The main themes of Triangle include class and division, profit, and progress.
- Class and division: The story of the shirtwaist strike and the Triangle Shirtwaist Factory fire illuminates divisions between the upper and working classes, as well as between immigrant communities.
- Profit: Although the factory’s owners were themselves immigrants who had worked in the garment industry, they sacrificed their own workers’ safety for the sake of profit.
- Progress: While the Triangle fire demonstrated the failure of the shirtwaist strike to achieve real progress, it left a lasting legacy, contributing to labor reform and the transformation of the Democratic Party.
Last Updated on August 31, 2020, by eNotes Editorial. Word Count: 1035
Class and Division
Class, ethnic, and gender divisions run through the story of the Triangle Factory fire; all those who died were immigrants, and most were women. The lack of protections for workers at this time meant that the working class were exploited by business owners, who forced them to work long hours in terrible conditions for very little money. The involvement of rich, socially progressive women such as Anne Morgan with the shirtwaist general strike in 1909 brought a great deal of money and attention to the cause but also limited what it could achieve. Many working-class women felt that it was hypocritical of members of the upper class to join a cause they were not part of after years of profiting from others’ labor, while many wealthy donors believed the union’s demands for a closed shop were too radical. Class fractured the strike, determining who held the power to create change and who did not.
Ethnic divisions among immigrant communities also played a role, as Italian women were not encouraged to join unions or even work in the same way that Jewish women were. This meant that factory owners tried to divide striking workers along racial lines to weaken the movement. Conversely, the waves of socially aware “new immigrants” who were arriving in New York around the time of the fire helped to change Tammany Hall’s politics, as Charles F. Murphy realized how important it was to appeal to this group if he wanted their votes. New immigrants and the Triangle fire thus became an integral part of the evolution of American liberalism and the modern Democratic Party.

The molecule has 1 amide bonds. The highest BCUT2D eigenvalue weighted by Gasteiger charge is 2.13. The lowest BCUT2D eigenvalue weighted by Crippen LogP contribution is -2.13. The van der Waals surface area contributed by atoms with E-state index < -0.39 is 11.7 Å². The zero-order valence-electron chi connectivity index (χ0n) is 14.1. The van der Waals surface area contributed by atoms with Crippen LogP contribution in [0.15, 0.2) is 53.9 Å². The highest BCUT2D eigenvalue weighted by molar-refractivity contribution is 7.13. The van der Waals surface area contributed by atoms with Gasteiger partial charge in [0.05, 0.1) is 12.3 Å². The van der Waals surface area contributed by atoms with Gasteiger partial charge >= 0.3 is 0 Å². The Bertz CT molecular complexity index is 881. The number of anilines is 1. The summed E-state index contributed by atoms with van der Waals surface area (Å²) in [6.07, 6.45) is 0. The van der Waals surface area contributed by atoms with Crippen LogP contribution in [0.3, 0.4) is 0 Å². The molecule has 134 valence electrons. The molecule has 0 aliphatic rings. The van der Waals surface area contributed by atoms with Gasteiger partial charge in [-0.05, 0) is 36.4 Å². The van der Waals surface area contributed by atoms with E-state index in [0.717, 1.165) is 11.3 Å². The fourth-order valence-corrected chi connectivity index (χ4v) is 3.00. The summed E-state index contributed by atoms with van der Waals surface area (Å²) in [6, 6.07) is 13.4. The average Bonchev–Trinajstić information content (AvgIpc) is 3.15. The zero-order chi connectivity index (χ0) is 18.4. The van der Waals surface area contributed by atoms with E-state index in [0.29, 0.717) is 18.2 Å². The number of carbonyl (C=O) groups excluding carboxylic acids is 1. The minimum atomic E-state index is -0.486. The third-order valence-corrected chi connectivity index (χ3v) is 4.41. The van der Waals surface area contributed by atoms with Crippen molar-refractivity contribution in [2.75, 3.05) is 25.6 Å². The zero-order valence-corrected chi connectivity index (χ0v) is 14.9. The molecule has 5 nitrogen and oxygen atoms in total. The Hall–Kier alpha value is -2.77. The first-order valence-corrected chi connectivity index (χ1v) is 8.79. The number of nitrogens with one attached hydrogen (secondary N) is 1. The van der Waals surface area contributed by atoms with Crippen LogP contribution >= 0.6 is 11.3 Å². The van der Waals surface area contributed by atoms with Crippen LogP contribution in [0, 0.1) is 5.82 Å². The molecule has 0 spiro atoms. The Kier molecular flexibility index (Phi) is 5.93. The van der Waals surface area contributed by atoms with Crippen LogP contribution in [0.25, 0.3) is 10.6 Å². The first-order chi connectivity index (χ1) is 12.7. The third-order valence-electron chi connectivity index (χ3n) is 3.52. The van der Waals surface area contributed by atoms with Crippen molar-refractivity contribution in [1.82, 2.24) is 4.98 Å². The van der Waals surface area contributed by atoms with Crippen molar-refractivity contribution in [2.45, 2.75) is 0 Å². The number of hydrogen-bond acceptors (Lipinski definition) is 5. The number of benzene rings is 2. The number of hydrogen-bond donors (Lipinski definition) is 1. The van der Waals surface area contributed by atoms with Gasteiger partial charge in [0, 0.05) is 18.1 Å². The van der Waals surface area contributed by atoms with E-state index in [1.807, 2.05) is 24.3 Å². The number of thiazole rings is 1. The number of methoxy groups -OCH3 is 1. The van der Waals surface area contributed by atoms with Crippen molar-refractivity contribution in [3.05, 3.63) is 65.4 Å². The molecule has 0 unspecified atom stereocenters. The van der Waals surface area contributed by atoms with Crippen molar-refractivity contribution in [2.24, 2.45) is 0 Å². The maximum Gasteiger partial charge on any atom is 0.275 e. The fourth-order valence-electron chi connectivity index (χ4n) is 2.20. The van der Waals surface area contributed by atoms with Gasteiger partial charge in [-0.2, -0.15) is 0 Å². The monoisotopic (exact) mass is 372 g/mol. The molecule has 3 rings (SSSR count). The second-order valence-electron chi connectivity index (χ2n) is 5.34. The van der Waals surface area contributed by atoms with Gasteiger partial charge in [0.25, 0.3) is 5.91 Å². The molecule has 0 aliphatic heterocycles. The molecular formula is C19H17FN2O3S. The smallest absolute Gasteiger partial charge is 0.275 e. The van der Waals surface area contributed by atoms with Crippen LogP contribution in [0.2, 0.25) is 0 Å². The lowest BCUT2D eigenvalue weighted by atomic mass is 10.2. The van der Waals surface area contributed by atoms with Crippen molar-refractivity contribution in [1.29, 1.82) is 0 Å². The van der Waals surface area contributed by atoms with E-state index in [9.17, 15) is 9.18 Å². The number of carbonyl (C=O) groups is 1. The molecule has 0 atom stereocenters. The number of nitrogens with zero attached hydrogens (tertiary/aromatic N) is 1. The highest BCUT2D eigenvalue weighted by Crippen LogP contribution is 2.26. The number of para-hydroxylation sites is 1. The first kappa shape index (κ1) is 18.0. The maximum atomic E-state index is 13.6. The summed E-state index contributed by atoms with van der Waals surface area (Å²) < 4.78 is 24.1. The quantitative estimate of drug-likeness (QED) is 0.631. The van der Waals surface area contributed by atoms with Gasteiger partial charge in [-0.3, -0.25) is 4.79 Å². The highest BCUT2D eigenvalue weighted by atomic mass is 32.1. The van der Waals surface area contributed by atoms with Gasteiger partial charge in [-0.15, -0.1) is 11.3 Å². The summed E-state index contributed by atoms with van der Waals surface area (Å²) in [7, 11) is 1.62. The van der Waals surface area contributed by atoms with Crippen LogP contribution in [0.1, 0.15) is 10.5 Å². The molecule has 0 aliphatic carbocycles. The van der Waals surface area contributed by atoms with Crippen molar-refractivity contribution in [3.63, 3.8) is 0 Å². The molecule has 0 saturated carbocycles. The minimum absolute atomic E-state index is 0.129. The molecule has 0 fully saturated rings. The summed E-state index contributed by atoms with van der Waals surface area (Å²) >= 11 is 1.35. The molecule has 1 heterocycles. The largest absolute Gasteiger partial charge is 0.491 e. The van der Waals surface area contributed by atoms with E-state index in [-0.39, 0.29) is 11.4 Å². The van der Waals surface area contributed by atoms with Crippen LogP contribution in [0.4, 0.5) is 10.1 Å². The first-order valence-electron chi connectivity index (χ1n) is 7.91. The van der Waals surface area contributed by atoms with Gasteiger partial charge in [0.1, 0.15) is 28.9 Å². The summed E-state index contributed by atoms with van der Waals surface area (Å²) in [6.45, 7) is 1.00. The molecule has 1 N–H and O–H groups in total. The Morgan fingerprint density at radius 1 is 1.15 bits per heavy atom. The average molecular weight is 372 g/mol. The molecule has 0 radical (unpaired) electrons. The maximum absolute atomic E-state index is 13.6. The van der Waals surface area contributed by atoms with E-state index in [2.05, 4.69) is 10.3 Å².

At almost every point in the years surrounding the Triangle disaster, money was of the utmost importance to Blanck and Harris. Although they were immigrants themselves and remembered working in unregulated conditions, they believed that enough progress had been made and became focused on making as much money as possible. This is especially clear during their trial, when Harris testified to having employed anti-theft tactics such as raiding the homes of workers and searching each worker’s bag as they left the factory. When questioned, he admitted that the annual loss through theft was only about $25. The locked doors on the Washington Place side of the building prevented workers from taking breaks outside the factory or stealing materials without their bags being checked.
Blanck and Harris’s interest in profit is also evident in their opposition to their workers organizing into unions. In the general strike of 1909, they went so far as to bring in new employees to the factory in order to resist the strikers’ demands and managed to successfully prevent an agreement in which their workers would have to join the union. The Triangle owners’ attitude to fire also demonstrates that they placed profit above the safety of their workers, as installing precautions such as sprinklers would mean that they would not be able to set fires to their leftover stock and claim insurance, as they had in the past. Despite the fact that fire-safe factories had been a reality for decades, lack of enforcement allowed owners like Blanck and Harris to take...
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